Smartwatches can help detect COVID-19

Smartwatches can help detect COVID-19
Smartwatches can help detect COVID-19

A smartwatch can help you determine if you have the coronavirus before you even show symptoms. This comes from a report by CBS News that cites research from the Mount Sinai health system in New York and Stanford University in California. Smartwatches can help detect COVID-19.

Devices that can detect signs of coronavirus infection include the Apple Watch, Garmin, and Fitbit wearables.

Mount Sinai researchers say the Apple Watch can detect subtle changes in heart rhythm, which could be an early sign of COVID-19. This is watched for up to seven days before symptoms appear.

The study measures heart rate variability, which changes as the body develops inflammation, one of the main markers of the coronavirus.

Another Stanford University study measured data from various smartwatch models and found that 81% of people positive with COVID-19 experienced a change in resting heart rate long before symptoms appeared.

The study says that very high heart rates are measured up to 9 days before symptoms appear and can be used to predict when symptoms will appear.

Michael Snyder, a professor at Stanford University, stresses the importance of getting these warning signs early, as they can help people stay at home and isolate themselves if they become infected.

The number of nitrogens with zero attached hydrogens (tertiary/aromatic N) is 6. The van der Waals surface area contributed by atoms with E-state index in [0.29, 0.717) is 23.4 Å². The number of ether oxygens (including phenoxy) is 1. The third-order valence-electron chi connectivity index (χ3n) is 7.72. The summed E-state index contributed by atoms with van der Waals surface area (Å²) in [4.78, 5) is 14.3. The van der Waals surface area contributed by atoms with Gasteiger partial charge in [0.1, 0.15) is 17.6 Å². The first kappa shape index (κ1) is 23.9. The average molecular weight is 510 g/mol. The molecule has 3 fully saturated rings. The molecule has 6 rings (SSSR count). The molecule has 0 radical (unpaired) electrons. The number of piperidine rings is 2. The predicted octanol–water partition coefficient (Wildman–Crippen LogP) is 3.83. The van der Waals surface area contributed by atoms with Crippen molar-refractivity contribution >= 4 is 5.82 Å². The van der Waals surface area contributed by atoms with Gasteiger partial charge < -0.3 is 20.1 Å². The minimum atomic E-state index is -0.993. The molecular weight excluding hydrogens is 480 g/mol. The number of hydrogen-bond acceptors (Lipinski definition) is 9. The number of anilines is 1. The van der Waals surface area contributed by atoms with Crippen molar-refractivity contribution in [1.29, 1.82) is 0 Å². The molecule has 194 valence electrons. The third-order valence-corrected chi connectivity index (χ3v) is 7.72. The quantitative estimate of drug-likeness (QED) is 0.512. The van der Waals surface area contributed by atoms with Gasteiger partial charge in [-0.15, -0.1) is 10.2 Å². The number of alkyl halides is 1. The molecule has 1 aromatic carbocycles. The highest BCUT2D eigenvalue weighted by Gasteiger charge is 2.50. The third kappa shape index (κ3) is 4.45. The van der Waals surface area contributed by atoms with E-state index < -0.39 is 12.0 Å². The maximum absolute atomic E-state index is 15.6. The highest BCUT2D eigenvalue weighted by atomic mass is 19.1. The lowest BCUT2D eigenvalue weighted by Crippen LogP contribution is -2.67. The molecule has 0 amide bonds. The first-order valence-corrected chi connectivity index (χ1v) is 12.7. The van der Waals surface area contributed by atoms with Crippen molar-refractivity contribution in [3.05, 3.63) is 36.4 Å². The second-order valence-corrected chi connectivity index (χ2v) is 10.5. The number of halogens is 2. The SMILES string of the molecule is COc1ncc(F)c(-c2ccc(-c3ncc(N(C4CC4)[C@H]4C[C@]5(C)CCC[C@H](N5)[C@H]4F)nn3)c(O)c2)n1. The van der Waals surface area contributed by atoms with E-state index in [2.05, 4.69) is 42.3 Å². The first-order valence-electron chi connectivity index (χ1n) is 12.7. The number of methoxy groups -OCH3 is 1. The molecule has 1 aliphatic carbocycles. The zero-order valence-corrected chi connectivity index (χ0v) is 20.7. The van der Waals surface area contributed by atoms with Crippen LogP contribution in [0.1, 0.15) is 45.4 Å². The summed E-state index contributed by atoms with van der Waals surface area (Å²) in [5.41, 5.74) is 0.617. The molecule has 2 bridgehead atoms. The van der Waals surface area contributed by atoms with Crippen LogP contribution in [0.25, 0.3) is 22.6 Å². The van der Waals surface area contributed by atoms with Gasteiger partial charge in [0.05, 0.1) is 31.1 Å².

Snyder also said the data collected by smart screen devices could also help address the unique nature of COVID-19 testing.

"The problem is, you can't always do it with people when these devices measure you 24/7," he said.

"The smartwatch returns your data in real time. If you're lucky, you'll have your test back in a few days."

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According to the report, smartwatch manufacturers are exploring various ways in which the health data they collect can be used to fight the virus.

Contact tracking

Another technology useful in fighting the spread of COVID-19 is contact tracing - a feature available on Android and iPhone devices that allows users to notify other people they have contacted when they test positive for the virus.

In South Africa, this is facilitated by the government app COVID-19 Alert SA, which anonymizes user data and only shares encrypted tokens with other users nearby.

The app uses Bluetooth, not location tracking, to exchange encrypted code with other app users to determine if they are in contact with each other.

Codes are exchanged when the smartphone is two meters away for more than 15 minutes and these codes are stored for two weeks.

If an app user has tested positive for COVID-19, they can report this information to the app anonymously.

Your device then uploads all random codes recorded in the last two weeks to the Exposure notification server, which notifies other suitable uses. Reuters